ID cards and overseas nationals how long does someone have to be in the country before they have to register for an ID card?

Since at least November 2003 (see below) the principle has been that overseas nationals would have to have "biometric identity documents" if they were staying in the country for more than three months.

There was some debate why they should be allowed so long before having to register and how this provision could be enforced.

The Home Secretary gave evidence to the Home Affairs Committee in May 2004 explaining how important it was to have this three-month limit and how he had fought to stop it being extended to six months.

The government confirmed in October 2004 that the limit would be three months.

Then, without warning and without explanation, in December 2006, the limit was extended to six months.

This will make possession of an ID card even less universal than originally planned. The card will be of even less use in the fights against crime and terrorism. It will be devalued even further.

Mobile phone penetration, in the meantime, remains high, almost universal. An overseas visitor's mobile phone can be monitored from the moment he arrives in the country, and even before he arrives, there is no need to wait for three months or six months. The ID cards move from three months to six months makes the case for the use of mobile phones in the fights against crime and terrorism even stronger.

Identity Cards The Next Steps
Once the Office of Government Commerce (OGC) has confirmed that the programme is ready to proceed, we will publish draft legislation to enable the scheme to be introduced and pave the way for the establishment of more reliable means of proving people’s identity. This will include ... introducing mandatory biometric identity documents for foreign nationals coming to stay in the UK for longer than 3 months. For nationals from countries in the European Economic Area (EEA) this will be done in a way which is fully compatible with European law ... (pp.4-5)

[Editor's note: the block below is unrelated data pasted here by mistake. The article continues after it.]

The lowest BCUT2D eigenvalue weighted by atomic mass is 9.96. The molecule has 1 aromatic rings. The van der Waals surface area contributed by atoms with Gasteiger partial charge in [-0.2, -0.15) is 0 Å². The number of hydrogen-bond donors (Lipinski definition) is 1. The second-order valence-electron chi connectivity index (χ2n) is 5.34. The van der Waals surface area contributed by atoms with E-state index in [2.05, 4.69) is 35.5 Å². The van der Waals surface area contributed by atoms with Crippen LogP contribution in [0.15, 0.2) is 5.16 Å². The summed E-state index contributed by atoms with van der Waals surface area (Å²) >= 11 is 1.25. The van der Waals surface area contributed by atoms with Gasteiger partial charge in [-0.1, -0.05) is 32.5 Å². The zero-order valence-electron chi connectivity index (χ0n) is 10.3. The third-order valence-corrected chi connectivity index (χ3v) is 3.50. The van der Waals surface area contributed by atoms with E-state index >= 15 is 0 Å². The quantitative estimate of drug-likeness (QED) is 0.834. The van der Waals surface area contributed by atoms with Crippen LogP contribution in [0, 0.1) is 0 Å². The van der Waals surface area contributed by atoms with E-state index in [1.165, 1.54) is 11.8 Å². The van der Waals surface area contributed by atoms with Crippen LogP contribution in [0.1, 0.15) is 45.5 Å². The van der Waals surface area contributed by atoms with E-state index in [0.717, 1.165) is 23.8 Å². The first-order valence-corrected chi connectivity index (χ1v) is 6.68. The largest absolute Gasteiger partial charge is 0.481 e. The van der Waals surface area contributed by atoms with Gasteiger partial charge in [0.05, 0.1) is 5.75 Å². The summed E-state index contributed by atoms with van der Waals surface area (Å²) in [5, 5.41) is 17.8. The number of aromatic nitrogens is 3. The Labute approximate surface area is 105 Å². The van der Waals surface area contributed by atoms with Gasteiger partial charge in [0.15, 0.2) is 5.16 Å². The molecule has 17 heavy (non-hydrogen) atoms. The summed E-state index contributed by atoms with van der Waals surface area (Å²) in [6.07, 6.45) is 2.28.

November 2003

Home Affairs - Minutes of Evidence
Q611 Chairman: At any one time, as you say, there will be many people in the country quite legally who do not require an ID card because they are visitors or they are here for a short period of time and not requiring the three-month period of time or they are from other EU countries, together with those who might, for example, have forged EU papers who would present themselves as EU citizens but do not require an identity card. Is it not still going to be very difficult to enforce any action against illegal working by relying on the existence on an ID card?

Mr Blunkett: If you are here for a very short period of time and you are not drawing down on services or requiring public support, then you are effectively a visitor/tourist and there is no immediate problem with that. The issue that we are engaging with is people staying any length of time and, incidentally, if they are engaged in organised crime or terrorism, all the evidence from both the security service and from NCIS and NCS is that people do have to spend time preparing and planning events, they do not just wander in and do it, then the three-month cut-off makes sense. It makes sense in terms of ensuring that people who are here for any greater length of time have to be part of the process. It fits in—and we have fought very hard to maintain this to ensure it was not moved to six months—that we can translate the EU registration into the ID card so that people coming from the rest of the EU and remaining in the country for any length of time would have to have an ID card. It is perfectly feasible if they are here for a fixed period of time for the card to expire[1] and to be able with the appropriate technology over the years ahead to ensure that that is the case. So the minute that anyone who is not properly registered on the database, and is therefore not entitled to be here, tries to access services or to engage in a way that would require their proper verification of identity, that would show up and we would be able to deal with it in a way that we cannot at the moment.

4 May 2004

... The Government is now in a position to bring forward more specific proposals, which build on both the original statement in Identity Cards:The Next Steps which was published in November 2003 and the work which has been carried out subsequently. The essential elements of the scheme remain the same: the establishment of a new, secure register and biometric cards for British nationals resident in the UK and foreign nationals resident for more than three months. (p.3)

October 2004


The Identity Cards Act received Royal Assent on 30 March 2006. It establishes in statute the framework for a National Identity Scheme. This scheme will eventually cover everyone aged 16 or over who is legally resident in the United Kingdom for a specified period, likely to be three months or more ...

Ultimately this will ensure that everyone who has been given permission to enter the UK, those allowed to remain for more than a specified period (likely to be 3 months), and those claiming asylum can be identified securely using their biometrics.

October 2006

Strategic Action Plan for the National Identity Scheme
... by April 2008 we will be recording biometrics for everyone from the 169 nationalities outside the EEA applying to work, study or stay in the UK for more than six months, and for people from 108 nationalities applying to visit the UK. (para.59)

December 2006

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